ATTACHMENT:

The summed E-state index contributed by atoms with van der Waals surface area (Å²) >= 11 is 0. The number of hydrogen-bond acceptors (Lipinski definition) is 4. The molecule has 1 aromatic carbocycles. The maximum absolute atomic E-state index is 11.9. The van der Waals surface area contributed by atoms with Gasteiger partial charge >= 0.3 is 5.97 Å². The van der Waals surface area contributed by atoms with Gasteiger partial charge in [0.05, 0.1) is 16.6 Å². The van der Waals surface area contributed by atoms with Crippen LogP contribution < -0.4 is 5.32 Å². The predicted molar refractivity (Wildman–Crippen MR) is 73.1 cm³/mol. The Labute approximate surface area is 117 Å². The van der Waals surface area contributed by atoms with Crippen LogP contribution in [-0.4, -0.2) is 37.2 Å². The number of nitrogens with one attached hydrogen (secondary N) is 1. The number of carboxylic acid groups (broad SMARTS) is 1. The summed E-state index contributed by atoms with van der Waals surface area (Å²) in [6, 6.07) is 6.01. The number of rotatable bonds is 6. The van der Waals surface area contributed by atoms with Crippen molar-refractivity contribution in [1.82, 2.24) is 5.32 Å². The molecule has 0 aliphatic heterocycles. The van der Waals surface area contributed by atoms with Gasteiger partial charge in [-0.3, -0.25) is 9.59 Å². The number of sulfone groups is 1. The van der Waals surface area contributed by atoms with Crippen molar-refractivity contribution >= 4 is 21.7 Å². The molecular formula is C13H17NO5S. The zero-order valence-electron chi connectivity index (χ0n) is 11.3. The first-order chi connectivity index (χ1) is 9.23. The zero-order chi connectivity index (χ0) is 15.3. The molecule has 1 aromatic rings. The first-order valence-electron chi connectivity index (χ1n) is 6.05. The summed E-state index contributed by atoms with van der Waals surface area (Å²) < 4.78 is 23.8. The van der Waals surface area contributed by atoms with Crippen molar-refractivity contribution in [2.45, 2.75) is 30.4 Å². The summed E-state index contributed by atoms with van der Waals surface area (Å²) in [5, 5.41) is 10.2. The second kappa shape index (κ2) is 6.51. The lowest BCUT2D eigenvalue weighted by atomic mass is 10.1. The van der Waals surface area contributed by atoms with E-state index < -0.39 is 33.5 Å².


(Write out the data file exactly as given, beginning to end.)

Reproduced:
The summed E-state index contributed by atoms with van der Waals surface area (Å²) >= 11 is 0. The number of hydrogen-bond acceptors (Lipinski definition) is 4. The molecule has 1 aromatic carbocycles. The maximum absolute atomic E-state index is 11.9. The van der Waals surface area contributed by atoms with Gasteiger partial charge >= 0.3 is 5.97 Å². The van der Waals surface area contributed by atoms with Gasteiger partial charge in [0.05, 0.1) is 16.6 Å². The van der Waals surface area contributed by atoms with Crippen LogP contribution < -0.4 is 5.32 Å². The predicted molar refractivity (Wildman–Crippen MR) is 73.1 cm³/mol. The Labute approximate surface area is 117 Å². The van der Waals surface area contributed by atoms with Crippen LogP contribution in [-0.4, -0.2) is 37.2 Å². The number of nitrogens with one attached hydrogen (secondary N) is 1. The number of carboxylic acid groups (broad SMARTS) is 1. The summed E-state index contributed by atoms with van der Waals surface area (Å²) in [6, 6.07) is 6.01. The number of rotatable bonds is 6. The van der Waals surface area contributed by atoms with Crippen molar-refractivity contribution in [1.82, 2.24) is 5.32 Å². The molecule has 0 aliphatic heterocycles. The van der Waals surface area contributed by atoms with Gasteiger partial charge in [-0.3, -0.25) is 9.59 Å². The number of sulfone groups is 1. The van der Waals surface area contributed by atoms with Crippen molar-refractivity contribution >= 4 is 21.7 Å². The molecular formula is C13H17NO5S. The zero-order valence-electron chi connectivity index (χ0n) is 11.3. The first-order chi connectivity index (χ1) is 9.23. The zero-order chi connectivity index (χ0) is 15.3. The molecule has 1 aromatic rings. The first-order valence-electron chi connectivity index (χ1n) is 6.05. The summed E-state index contributed by atoms with van der Waals surface area (Å²) < 4.78 is 23.8. The van der Waals surface area contributed by atoms with Crippen molar-refractivity contribution in [2.45, 2.75) is 30.4 Å². The summed E-state index contributed by atoms with van der Waals surface area (Å²) in [5, 5.41) is 10.2. The second kappa shape index (κ2) is 6.51. The lowest BCUT2D eigenvalue weighted by atomic mass is 10.1. The van der Waals surface area contributed by atoms with E-state index < -0.39 is 33.5 Å².